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Friday, March 06, 2009

The Plot Thickens, The Contest Continues...

Well, well, it seems many of you solved the mystery of the previous post. {Ahem, how many of you peeked?} The picture clips you see are indeed pieces of the cover of my new book "Curse of the Spider King," the first of a new fantasy series coAuthored with my good friend Christopher Hopper. The cover is so unspeakably cool that I can't post it all at once. ;-) So, you'll need to settle for a slowwwwwww, drawn out process.

Meanwhile the Header Contest Continues. This blog needs a new Header. Using my books' cover art, desktop art from the sidebar, your own original art, Photoshop, and /or any other cool graphic/titling software, create a header according to the following specs:

1. Header must include text: Enter the Door Within.
2. Header must be the following dimensions: 660 x 105 pixels.
3. Header must be created in jpeg format.
4. Header must be emailed to me by May 1st. (see sidebar for email addy)

The Winning Artist will receive a signed copy of any of my books!

The Plot Thickens

We've talked a lot about how to create the opening of a novel that will HOOK your reader. Click here, if you missed that series of posts. But now that you've hooked a reader, editor, or publisher, how do you keep them reading?

Here are some tried and true techniques to thicken your plot:

1. Develop Your Characters: Readers like to get to know characters, love them, hate them, fear for them, etc. But no matter what, your readers must want to follow these characters through the novel.

• So, get out a scrap sheet of paper, or open a new Scrivener file. (See sidebar for the most fantastic and affordable writing software on the market). Answer these questions: What does she/he look like? Why does he/she dress like that? What are his/her goals? What are his/her motives? Does he/she have any physical quirks--ie things that stand out: a scar, a tattoo, crook in the nose, thin lips, walk with a limp, slurs his "S" sounds, etc?

2. Complicate the Path: Now that you know who your main characters are, ie: you know your good guy's goals and your bad guy goals, it's time to start throwing things in their path that complicate the matter. What can you throw in their way that will keep them from reaching their goals? Good guy is trying to get a job? Make him late for the interview. A watermelon truck turns over on the Interstate. Oops, good luck main character. Good Swordmaiden needs to prove she is queen? Let someone else show up claiming to be queen with evidence to prove it. Keep in mind, these events are not called Rising Actions for nothing. You must up the ante.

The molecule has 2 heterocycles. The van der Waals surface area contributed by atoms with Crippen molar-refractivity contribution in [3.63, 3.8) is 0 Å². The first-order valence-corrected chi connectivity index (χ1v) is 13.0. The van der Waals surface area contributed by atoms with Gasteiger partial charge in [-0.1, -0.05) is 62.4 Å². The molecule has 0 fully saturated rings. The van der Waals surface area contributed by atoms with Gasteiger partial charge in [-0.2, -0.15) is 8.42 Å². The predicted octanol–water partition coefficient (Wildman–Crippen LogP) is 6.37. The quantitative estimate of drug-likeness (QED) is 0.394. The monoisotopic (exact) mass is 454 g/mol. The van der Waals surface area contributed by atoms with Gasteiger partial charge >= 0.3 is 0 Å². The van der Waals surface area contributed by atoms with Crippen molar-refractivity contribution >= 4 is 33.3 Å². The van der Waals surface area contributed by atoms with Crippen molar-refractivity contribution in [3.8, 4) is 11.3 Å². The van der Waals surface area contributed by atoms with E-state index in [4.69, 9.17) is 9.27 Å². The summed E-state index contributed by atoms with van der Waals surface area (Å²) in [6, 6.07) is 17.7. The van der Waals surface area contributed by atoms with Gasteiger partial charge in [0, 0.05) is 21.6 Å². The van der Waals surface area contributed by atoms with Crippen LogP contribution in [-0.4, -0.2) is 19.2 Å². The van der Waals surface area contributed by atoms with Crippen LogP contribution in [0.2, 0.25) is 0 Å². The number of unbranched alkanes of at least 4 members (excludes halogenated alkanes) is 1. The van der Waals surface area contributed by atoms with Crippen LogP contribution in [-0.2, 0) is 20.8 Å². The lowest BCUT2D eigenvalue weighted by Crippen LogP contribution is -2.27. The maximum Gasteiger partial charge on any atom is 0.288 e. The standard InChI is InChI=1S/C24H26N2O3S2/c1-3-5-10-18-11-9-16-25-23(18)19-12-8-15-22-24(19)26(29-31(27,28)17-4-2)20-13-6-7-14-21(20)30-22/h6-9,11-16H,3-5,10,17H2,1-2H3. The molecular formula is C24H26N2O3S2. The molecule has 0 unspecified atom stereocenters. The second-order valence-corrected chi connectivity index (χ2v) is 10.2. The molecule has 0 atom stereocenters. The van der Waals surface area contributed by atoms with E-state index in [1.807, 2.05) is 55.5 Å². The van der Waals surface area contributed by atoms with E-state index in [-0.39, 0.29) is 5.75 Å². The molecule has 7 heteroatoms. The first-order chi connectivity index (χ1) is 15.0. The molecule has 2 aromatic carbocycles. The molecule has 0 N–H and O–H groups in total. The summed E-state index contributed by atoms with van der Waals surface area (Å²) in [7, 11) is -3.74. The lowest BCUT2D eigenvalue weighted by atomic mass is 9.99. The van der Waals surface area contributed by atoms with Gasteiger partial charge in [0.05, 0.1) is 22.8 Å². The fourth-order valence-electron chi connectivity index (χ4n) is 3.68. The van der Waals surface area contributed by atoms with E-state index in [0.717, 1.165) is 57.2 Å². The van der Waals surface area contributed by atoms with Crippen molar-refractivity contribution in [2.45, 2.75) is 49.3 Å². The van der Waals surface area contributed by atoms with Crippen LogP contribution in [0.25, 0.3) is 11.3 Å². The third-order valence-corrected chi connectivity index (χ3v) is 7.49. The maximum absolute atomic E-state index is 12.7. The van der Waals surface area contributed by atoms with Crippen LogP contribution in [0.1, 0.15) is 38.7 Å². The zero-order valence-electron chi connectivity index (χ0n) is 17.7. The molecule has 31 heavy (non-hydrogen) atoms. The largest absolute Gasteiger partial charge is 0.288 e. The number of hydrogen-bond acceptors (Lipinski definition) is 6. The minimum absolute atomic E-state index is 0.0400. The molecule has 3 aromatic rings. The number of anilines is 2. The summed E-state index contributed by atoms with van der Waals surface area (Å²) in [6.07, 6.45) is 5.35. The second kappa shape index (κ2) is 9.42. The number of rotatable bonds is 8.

3. Multiply the Plotlines: This won't work for all stories, but some authors have driven us crazy with technique. You have multiple main characters. Instead of following one main character through his/her linear (straight forward) path, leave one plotline, preferably with a cliffhanger, and switch to another character. JRR Tolkien, Stephen King, Tad Williams, Tom Clancy...are just a few of the authors who do this to spectacular effect. What happens? You're dying to find out what will befall main character one, but you know you have to read through character two to find out. YAAAAHHHHH!!! {SCREAMS pulls out hair}. The readers will race through your pages. Imagine what happens when you leave character 2 on a cliffhanger as well? Heh, heh, heh! {Cue fiendish laugh}

Beware: this technique can be overdone. If you leave one character's plotline TOO long, you risk losing the reader. Patience can only be stretched so far.

Beware 2: Careful when you switch POV (narrator's point of view). If you're telling the first character's story in first person (I did this. I said...etc), then you should probably tell the other characters' stories in first person from their points of view. I prefer to use 3rd person omniscient, as I can go anywhere and into any character's minds.